Marriage and Family Therapist
Cyndi Sarnoff-Ross is a licensed psychotherapist with almost twenty years of clinical experience in the fields of clinical psychology and organizational management. She has worked extensively with a wide variety of…
How Do People “Connect” on the Internet?
Posted in Anxiety by Cyndi Sarnoff-Ross on Apr 15, 2009

Admittedly I am of a generation that came to the internet either eagerly in early adulthood or reluctantly slightly later. I am in the latter group. I used to be a happy pen to paper letter writer, and I am an obvious advocate of face to face communication, but I have embraced the technology and certainly recognize its profound impact on how people engage with one another.

DailyStrength provides a community of individuals who share common goals and concerns. It offers professional and personal advice and even provides a venue for making new friends. This is all good stuff. Social networking sites are set up differently than DS but also provide many of the same things but with the stated goals of connecting or reconnecting with others either platonically or romantically. I have even had a few clients meet and marry as a result of internet dating sites. In a large city, where it is often difficult for people to meet likeminded singles, this is a wonderful option. So in general I am a big fan and often encourage my clients to make use of this (relatively) new technology to improve their lives.

What I am left wondering though, is if anything is being lost or missed by sitting in front of a screen and typing out our thoughts to a potential mate. Some people are very good at it and are adept at the screening process and others struggle to try and connect. Relationships sometimes take what seems like an unnatural course as personal information gets revealed on-line that may have taken several dates to unfold in the past. The lack of facial expression and body language can actually mislead the receiver of the information and result in unnecessary misunderstandings.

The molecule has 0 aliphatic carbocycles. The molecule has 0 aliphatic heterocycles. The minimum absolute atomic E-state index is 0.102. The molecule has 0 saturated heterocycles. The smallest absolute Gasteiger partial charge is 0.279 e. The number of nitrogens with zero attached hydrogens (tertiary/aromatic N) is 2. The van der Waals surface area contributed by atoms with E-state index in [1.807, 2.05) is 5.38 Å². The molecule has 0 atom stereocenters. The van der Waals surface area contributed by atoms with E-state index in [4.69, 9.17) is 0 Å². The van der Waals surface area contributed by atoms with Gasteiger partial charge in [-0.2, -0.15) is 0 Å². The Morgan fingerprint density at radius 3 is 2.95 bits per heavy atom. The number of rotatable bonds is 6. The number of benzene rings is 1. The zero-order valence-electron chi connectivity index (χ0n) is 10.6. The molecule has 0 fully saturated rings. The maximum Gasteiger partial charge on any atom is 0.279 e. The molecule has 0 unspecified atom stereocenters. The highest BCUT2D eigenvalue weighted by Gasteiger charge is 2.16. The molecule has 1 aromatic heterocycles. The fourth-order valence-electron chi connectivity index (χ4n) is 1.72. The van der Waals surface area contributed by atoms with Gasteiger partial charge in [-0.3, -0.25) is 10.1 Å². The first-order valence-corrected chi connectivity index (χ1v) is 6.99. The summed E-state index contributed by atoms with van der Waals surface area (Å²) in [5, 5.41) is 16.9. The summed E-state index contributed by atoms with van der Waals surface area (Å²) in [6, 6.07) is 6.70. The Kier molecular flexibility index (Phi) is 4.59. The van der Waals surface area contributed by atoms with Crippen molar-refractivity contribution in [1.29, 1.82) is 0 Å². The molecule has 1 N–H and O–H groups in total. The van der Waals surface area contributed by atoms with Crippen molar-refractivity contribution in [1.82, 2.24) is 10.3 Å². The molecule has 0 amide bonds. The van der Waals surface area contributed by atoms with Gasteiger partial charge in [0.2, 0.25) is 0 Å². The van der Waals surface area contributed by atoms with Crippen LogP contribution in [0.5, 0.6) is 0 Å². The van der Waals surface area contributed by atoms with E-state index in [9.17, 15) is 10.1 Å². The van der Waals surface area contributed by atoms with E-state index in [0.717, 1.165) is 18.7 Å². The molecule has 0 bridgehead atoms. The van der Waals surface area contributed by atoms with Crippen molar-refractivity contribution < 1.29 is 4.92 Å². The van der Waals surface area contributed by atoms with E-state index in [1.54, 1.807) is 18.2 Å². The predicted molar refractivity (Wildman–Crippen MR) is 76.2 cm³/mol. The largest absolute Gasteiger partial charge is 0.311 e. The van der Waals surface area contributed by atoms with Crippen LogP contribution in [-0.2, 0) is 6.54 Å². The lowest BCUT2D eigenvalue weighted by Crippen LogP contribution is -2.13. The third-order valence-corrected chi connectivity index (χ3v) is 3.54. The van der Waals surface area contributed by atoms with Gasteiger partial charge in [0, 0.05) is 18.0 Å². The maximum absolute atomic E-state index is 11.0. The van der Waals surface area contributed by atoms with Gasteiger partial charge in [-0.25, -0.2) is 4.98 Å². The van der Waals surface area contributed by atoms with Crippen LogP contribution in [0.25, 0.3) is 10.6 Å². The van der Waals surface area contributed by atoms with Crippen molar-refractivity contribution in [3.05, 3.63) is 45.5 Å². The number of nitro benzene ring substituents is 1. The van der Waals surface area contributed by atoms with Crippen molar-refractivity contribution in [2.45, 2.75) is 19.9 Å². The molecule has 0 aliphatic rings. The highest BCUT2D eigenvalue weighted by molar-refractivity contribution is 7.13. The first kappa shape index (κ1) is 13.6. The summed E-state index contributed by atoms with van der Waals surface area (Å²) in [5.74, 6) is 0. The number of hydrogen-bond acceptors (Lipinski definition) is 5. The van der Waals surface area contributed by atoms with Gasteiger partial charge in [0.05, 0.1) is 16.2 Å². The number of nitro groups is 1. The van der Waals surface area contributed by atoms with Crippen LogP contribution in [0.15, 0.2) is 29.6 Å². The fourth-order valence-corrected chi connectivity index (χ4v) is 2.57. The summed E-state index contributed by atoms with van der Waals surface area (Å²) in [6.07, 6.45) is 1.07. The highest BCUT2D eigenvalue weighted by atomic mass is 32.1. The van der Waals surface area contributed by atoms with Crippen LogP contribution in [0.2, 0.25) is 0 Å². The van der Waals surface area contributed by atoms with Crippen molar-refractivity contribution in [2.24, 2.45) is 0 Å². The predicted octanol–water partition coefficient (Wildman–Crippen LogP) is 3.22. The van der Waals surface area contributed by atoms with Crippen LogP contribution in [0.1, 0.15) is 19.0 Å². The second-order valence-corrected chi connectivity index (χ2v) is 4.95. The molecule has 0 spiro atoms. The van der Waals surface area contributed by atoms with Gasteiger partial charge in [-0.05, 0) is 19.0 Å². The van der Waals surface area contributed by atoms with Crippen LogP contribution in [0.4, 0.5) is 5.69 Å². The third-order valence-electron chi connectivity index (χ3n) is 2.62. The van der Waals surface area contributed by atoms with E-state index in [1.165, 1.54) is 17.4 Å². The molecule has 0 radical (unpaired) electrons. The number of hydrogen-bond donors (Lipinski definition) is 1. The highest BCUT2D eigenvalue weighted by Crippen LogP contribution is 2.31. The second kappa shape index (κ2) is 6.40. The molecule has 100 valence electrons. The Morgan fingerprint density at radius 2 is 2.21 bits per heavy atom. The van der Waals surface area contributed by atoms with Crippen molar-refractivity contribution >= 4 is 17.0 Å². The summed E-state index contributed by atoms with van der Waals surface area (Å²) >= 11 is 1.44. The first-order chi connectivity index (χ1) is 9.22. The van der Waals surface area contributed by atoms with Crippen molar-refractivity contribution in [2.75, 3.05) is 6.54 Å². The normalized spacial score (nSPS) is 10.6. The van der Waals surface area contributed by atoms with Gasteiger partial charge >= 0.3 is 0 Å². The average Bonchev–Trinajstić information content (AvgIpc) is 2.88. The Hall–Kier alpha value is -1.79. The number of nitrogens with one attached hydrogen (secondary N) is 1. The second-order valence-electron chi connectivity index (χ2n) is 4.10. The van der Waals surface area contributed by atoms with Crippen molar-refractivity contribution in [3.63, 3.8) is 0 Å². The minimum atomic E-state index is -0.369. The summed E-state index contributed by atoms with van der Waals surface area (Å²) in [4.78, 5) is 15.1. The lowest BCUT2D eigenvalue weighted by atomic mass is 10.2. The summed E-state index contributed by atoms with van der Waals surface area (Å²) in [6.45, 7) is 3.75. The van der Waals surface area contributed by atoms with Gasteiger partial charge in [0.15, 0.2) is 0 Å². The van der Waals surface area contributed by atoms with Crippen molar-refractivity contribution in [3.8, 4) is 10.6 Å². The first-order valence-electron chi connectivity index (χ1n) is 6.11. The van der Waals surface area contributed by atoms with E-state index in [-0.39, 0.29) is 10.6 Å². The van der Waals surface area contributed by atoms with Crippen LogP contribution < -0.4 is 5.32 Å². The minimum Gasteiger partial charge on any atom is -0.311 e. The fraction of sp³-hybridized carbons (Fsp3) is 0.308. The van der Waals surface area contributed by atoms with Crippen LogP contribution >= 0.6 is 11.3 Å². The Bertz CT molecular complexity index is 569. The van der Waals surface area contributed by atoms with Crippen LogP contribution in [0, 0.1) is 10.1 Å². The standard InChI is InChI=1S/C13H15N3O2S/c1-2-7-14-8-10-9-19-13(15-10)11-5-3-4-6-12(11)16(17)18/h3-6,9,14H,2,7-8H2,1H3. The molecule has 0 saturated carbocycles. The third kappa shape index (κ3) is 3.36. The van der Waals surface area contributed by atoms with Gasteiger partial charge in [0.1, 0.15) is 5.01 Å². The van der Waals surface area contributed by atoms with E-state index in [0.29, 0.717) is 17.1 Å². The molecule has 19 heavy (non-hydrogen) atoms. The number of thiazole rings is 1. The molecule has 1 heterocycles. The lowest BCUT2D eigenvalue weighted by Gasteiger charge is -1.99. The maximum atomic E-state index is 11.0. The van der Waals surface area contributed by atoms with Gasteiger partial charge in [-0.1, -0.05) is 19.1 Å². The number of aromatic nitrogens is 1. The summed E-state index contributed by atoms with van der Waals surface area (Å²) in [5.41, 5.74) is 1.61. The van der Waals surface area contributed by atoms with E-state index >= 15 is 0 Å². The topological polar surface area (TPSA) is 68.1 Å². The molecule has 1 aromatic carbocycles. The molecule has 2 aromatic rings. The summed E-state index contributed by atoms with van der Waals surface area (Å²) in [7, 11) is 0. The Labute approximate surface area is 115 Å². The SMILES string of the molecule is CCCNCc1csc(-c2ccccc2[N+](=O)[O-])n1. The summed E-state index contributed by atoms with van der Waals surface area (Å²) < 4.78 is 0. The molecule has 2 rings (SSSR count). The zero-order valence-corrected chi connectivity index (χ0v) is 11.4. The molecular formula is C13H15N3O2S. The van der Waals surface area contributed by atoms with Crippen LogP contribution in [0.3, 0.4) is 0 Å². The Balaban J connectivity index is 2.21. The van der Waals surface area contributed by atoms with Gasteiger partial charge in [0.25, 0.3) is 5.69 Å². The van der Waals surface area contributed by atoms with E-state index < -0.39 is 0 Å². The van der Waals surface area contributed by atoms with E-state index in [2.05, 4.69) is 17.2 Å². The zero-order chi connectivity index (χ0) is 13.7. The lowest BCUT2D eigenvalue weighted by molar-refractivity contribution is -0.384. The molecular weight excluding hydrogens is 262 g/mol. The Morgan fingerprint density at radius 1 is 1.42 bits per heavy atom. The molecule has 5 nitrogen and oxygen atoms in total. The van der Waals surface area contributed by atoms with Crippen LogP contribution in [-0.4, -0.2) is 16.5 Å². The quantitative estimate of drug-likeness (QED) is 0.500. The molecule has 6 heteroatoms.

Then there is the problem of isolation. While chatting on-line is better than no contact at all, who doesn't feel more connected after seeing a friend face to face than they do when they communicate via computer or text message? There are certainly those individuals that would be more likely to motivate and seek social contact if communicating on-line were not an option. I recognize as well that there are also those individuals that, because of psychological or physical barriers, would simply be cut off from outside contact. For them this method of communication is invaluable.

So therein lay the dilemma that comes with all new life altering inventions - what is lost and what is gained? Overall the advantages outweigh the disadvantages but I think it is incumbent on us as a society, and certainly on those in my profession who are trained to help facilitate healthy communication, to emphasis the importance of human contact. Individuals need to weigh the time they spend looking at a screen with the time they are in the presence of friends and loved ones. If the scale begins to tip towards the former a conscious adjustment should be made. Connections may be made on the computer but cherished memories are not, and it is important that we don't miss out on participating in life because we are too busy responding to emails or meeting new faceless people on-line.